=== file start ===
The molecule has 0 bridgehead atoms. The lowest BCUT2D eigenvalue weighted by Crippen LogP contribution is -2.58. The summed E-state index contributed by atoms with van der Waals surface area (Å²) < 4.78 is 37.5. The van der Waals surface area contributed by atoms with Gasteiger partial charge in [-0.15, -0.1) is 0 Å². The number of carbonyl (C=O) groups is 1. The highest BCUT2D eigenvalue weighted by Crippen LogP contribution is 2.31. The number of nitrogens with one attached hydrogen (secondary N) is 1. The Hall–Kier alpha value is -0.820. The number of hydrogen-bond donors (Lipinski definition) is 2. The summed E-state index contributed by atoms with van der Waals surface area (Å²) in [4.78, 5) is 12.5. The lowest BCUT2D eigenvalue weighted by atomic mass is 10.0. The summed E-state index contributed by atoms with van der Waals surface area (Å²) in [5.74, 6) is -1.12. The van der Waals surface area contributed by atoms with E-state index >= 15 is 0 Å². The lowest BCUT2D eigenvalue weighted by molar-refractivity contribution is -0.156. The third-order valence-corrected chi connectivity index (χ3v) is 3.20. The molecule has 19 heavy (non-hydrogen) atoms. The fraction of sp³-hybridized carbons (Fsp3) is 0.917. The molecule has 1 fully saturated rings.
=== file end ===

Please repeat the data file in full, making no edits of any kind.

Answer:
The molecule has 0 bridgehead atoms. The lowest BCUT2D eigenvalue weighted by Crippen LogP contribution is -2.58. The summed E-state index contributed by atoms with van der Waals surface area (Å²) < 4.78 is 37.5. The van der Waals surface area contributed by atoms with Gasteiger partial charge in [-0.15, -0.1) is 0 Å². The number of carbonyl (C=O) groups is 1. The highest BCUT2D eigenvalue weighted by Crippen LogP contribution is 2.31. The number of nitrogens with one attached hydrogen (secondary N) is 1. The Hall–Kier alpha value is -0.820. The number of hydrogen-bond donors (Lipinski definition) is 2. The summed E-state index contributed by atoms with van der Waals surface area (Å²) in [4.78, 5) is 12.5. The lowest BCUT2D eigenvalue weighted by atomic mass is 10.0. The summed E-state index contributed by atoms with van der Waals surface area (Å²) in [5.74, 6) is -1.12. The van der Waals surface area contributed by atoms with E-state index >= 15 is 0 Å². The lowest BCUT2D eigenvalue weighted by molar-refractivity contribution is -0.156. The third-order valence-corrected chi connectivity index (χ3v) is 3.20. The molecule has 19 heavy (non-hydrogen) atoms. The fraction of sp³-hybridized carbons (Fsp3) is 0.917. The molecule has 1 fully saturated rings.